Patrick's Blog

The starter links have been soldered unto their base and are ready to weave. Roman Chain Image #11 The starter links have been soldered unto their base and are ready to weave.
The starter links have been bent upwards and are ready for the next links Roman Chain Image #12 The starter links have been bent upwards and are ready for the next links
The links are being opened enough to receive the next link. Roman Chain Image #13 The links are being opened enough to receive the next link.
The next link is inserted and will be bent upwards. Roman Chain Image #14 The next link is inserted and will be bent upwards.
The first link in the a axis is bent and the chain begins. Roman Chain Image #15 The first link in the a axis is bent and the chain begins.
Upon the making of Roman Chain Part 3

I use two of these suspect links and solder them to a 2 mm square silver rod at 90 degree angles. These become the foundation upon which the chain is built. After they are soldered square and even they are bent upwards to become the first two links. Now I use an old beading tool which I have sanded into a long tapering point and mounted into a handle. This is what's used to open both sides of every link to facilitate the insertion of the next link. In a nutshell, the pattern is this. Each link is inserted through the last two links of its axis and on top of the links of the opposite axis and bent upwards. Oscillate from the x axis to the y and back again, repeat until all loose links are contained within a new chain, stop. The physical weaving of a Roman Chain is at once the simplest, the most tedious and the most demanding thing a goldsmith may ever do in the course of a career. Most jewelers I know have only made one if any at all. It simply requires too much. Too much focus, too much time and too much energy.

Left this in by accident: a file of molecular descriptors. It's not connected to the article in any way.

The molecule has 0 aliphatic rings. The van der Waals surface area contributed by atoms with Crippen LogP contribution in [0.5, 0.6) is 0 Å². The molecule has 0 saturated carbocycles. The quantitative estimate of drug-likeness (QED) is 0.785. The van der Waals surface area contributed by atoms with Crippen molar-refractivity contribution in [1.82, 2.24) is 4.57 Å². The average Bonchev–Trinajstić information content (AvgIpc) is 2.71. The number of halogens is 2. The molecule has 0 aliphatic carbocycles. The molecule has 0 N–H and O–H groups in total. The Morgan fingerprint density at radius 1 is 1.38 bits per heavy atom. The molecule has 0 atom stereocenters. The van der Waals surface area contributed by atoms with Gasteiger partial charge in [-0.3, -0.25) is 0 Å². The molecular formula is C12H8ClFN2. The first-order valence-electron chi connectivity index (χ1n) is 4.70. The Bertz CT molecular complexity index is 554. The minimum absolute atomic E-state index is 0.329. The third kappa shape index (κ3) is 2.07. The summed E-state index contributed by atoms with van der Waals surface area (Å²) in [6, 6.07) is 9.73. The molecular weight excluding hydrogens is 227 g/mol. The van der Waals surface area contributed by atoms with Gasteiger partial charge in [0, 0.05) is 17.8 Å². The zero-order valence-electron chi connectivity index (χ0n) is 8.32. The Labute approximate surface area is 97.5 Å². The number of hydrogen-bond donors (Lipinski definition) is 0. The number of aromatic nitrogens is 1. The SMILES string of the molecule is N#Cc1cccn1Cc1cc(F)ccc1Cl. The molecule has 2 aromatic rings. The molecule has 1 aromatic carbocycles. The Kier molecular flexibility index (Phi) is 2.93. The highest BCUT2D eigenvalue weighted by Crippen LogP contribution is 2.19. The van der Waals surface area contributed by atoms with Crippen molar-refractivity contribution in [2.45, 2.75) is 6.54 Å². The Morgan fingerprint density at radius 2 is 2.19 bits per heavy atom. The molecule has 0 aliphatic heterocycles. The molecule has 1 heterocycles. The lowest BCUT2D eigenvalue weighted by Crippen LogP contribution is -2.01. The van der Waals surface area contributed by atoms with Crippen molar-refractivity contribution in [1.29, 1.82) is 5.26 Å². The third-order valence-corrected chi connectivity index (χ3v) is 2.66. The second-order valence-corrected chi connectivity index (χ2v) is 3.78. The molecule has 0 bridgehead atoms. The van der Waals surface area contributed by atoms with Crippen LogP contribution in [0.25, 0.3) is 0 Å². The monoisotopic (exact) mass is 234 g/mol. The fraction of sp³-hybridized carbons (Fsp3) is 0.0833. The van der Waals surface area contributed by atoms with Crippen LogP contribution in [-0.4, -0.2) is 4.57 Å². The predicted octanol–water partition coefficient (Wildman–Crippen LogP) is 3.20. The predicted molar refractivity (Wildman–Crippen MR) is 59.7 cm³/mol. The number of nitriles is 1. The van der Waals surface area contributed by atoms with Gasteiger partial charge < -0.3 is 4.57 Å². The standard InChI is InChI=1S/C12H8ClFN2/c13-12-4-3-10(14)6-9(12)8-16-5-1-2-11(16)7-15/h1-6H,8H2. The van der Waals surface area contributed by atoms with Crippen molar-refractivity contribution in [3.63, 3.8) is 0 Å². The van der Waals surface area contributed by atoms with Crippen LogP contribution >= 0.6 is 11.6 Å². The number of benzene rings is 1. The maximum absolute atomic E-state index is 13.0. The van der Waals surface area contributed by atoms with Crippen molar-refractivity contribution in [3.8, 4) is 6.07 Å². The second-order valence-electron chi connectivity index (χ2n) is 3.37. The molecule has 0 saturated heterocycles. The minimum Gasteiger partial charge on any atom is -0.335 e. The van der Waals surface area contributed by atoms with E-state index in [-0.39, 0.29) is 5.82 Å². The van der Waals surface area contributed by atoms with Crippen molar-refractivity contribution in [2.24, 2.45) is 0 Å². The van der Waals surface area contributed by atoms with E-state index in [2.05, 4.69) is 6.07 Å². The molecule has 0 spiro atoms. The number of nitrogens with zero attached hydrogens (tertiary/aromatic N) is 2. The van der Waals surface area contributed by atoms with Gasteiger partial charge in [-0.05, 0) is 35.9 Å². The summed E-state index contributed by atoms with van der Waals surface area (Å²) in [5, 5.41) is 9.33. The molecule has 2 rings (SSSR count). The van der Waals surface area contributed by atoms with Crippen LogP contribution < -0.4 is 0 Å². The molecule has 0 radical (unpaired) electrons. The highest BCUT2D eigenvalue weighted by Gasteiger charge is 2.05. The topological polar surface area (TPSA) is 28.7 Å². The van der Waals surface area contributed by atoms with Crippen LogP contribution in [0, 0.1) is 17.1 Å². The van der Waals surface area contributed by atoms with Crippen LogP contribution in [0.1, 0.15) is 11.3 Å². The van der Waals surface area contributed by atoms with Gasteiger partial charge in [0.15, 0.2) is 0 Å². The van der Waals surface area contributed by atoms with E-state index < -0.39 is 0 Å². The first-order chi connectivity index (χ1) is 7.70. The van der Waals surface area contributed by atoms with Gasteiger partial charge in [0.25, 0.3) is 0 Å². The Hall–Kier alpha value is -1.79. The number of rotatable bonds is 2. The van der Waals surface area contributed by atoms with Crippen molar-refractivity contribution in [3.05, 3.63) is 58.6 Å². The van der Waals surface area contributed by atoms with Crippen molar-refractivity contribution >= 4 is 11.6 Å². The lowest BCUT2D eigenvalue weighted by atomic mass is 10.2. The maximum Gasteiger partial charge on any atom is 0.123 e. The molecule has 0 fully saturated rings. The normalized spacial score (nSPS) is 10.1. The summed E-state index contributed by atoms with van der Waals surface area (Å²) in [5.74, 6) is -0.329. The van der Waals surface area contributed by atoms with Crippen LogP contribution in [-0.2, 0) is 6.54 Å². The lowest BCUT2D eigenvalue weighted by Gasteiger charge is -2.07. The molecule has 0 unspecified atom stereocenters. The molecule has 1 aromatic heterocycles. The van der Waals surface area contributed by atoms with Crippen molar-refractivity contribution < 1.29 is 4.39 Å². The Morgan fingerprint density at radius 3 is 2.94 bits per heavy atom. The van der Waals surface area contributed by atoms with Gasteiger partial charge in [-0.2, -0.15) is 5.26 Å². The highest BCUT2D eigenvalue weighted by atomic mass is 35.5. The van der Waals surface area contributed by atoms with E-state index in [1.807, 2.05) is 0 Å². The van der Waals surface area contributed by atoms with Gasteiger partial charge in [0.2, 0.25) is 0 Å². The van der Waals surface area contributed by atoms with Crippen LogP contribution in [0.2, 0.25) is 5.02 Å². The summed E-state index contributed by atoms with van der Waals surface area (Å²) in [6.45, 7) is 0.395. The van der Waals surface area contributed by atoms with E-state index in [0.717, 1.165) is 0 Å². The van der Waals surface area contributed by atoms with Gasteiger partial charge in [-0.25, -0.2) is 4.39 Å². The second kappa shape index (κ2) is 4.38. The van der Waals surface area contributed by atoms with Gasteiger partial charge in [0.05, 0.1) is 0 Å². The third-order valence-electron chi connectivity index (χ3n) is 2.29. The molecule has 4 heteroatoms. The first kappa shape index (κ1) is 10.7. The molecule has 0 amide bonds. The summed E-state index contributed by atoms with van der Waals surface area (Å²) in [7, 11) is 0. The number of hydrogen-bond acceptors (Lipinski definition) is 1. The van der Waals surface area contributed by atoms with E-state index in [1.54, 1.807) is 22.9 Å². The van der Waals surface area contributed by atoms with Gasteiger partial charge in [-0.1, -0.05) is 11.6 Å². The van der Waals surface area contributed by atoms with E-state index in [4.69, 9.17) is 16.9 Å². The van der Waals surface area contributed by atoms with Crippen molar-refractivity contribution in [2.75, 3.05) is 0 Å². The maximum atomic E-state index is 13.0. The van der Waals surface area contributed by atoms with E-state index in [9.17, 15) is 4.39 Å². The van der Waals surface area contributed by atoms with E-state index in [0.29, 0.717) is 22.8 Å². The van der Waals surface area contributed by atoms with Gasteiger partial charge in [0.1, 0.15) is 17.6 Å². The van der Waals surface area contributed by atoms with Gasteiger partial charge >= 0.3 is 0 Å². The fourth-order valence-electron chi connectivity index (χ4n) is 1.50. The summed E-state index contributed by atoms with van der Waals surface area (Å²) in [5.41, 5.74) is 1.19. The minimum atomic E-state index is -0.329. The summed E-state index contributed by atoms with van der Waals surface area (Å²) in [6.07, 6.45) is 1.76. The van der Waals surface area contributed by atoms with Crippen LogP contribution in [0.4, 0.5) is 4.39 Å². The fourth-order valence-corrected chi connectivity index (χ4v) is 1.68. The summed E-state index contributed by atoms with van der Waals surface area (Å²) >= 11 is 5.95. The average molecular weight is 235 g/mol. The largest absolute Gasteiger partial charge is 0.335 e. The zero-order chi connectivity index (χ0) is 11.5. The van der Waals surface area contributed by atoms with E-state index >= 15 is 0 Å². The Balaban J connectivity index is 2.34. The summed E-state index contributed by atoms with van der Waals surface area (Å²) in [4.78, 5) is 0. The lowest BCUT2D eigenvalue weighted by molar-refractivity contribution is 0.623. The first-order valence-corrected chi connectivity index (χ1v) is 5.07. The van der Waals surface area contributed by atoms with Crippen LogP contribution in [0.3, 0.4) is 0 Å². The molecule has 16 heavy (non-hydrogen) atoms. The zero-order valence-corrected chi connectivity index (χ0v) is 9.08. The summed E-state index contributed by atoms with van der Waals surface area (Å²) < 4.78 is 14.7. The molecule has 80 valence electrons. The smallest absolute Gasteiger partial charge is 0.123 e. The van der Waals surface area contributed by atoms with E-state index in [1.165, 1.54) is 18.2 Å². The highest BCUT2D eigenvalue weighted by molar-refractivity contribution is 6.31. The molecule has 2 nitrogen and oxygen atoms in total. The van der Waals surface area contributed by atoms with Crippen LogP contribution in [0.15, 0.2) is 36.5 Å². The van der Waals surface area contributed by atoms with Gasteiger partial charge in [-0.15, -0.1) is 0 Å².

I start the weaving using nothing but the suspect links. If they are going to break later, it’s best that they break here where they will be cut apart from the rod anyway. I would advise virgin smiths to work in silence and focus your attention on your fingertips. Sometimes a bad link is devious enough to pass all previous tests and still make it into a chain. This is the last stand for that most evil of units. The bad ring will break or weaken when you bend it upwards. This is usually only perceptible to educated fingertips although sometimes a barely audible snap is heard. Just pull it out and melt it for it's good for nothing else. The weaving of a Roman chain must happen in one sitting. If too long a break is taken, namely overnight, a visual difference is apparent. The muscle memory changes and the next link won't bend quite like the last did. If I sound a tad obsessive about this process it's because I am. This is not a quest for perfection but regularity and it doesn't take much to derail that.

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